285x200px francis

31 October 2017 | SALDRU

SALDRU’s founding director, Emeritus Professor Francis Wilson, talks about SALDRU’s birth and the challenge of working on the question of inequality at the height of the apartheid era. In 1971, the wage gap between white and black people working in the mining industry was 20:1. Wilson explains how his PhD, a seminal work on wage inequality in the mining sector, inspired SALDRU’s launch and further research into hitherto unexamined aspects of poverty and inequality in South Africa. This interview is a must-see for those who want to learn more about the history of wage inequality in the mining industry. Watch it on You Tube!

Seminar Series

SALDRU Hosts Regular Seminars Covering Important topical Issues

285x200px seminar room

Join our seminar mailing list!

SALDRU researchers, associates, affiliates and visiting scholars offer insightful seminars based on research on a large number of topics. Join our mailing list for information about SALDRU's upcoming seminars, watch this space. To get your email address on our mailing list, plesase send a request to Amy Jephthah at This email address is being protected from spambots. You need JavaScript enabled to view it..

Recent Seminars:

Smoking in Sub-Saharan Africa

285x200px cigarettes

22 November 2017: Dr David Reubi from King's College London, Sociologist & Anthropologist trained at London School of Economics, delivered a seminar at SALDRU titled “Problematizing Smoking in Sub-Saharan Africa: Tobacco and the Reconfiguration of Health and Development.” The double burden of disease, both communicable and non-communicable, is set to really take hold in Africa by 2030. More information about this seminar here.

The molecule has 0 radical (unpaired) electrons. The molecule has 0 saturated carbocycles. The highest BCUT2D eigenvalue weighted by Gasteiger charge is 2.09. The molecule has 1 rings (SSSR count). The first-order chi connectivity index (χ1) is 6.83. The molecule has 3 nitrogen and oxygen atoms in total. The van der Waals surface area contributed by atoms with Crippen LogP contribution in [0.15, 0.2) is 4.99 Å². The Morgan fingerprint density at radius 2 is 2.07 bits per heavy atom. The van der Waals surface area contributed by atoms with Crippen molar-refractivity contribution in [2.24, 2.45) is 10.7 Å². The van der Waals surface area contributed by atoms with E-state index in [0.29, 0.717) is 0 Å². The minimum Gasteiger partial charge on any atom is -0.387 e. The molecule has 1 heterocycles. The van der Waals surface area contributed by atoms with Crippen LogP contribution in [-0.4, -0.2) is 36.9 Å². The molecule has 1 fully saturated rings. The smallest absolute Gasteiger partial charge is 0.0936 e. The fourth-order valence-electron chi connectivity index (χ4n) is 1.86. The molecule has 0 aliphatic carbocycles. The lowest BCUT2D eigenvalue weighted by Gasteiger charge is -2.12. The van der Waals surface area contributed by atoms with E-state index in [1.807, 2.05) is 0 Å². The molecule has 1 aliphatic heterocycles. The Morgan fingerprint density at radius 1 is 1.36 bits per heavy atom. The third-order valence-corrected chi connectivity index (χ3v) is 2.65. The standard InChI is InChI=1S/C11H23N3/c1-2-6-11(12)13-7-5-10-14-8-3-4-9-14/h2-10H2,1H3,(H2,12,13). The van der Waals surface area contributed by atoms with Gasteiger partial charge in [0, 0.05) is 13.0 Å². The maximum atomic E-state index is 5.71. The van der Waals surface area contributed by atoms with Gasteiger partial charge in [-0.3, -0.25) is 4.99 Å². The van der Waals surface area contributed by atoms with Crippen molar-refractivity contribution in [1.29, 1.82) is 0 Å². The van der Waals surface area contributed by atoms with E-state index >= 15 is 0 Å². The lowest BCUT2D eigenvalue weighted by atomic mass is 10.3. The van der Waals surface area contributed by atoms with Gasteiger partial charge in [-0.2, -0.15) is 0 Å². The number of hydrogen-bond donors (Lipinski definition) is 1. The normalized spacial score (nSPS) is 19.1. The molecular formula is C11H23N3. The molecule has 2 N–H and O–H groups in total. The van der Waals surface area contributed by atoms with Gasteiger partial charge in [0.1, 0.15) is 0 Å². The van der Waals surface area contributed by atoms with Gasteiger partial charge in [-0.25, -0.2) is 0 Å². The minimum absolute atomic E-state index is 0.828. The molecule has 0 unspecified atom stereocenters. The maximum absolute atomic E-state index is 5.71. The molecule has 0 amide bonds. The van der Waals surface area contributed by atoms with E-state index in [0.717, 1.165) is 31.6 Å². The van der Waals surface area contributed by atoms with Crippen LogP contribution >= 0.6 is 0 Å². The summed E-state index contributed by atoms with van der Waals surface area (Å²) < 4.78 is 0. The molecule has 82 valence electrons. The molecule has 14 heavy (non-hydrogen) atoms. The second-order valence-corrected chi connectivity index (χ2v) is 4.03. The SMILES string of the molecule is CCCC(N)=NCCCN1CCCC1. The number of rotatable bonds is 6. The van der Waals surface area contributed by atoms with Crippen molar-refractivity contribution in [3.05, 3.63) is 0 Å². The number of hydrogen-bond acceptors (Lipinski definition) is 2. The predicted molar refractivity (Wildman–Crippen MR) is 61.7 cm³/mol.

Inequality and Perceptions of Work Disability

285x200px disability

8 November 2017: Declan French from the Queen's Management School at Queen's University Belfast, Northern Ireland delivered a talk on behavioral economics. There are currently 2.5 million people in the UK receiving sickness related benefits. Given growing hostility towards the disabled, alongside growing wealth inequality, French et al explored the impact of inequality on regional perceptions of work disability and found that areas with higher levels of wealth inequality tended to have more favourable attitudes to work disability. Read the related working paper here. 

Journal Articles

Tax(i)ing the Poor? Commuting Costs in South African Cities
Andrew Kerr, South African Journal of Economics 

Peer Networks and Tobacco Consumption in South Africa
Alfred Kechia Mukong, South African Journal of Economics

Decomposing changes in household measures: Household size and services in South Africa, 1994–2012
Martin Wittenberg et al, Demographic Research

Public disclosure for carbon abatement: African decision-makers in a PROPER public good experiment
Wisdom Akpalu, Babatunde Abidoye, Edwin Muchapondwa & Witness Simbanegavi

Aiming for a Moving Target: The Dynamics of Household Electricity Connections in a Developing Context
Tom Harris, Mark Collinson and Martin Wittenberg

Go to top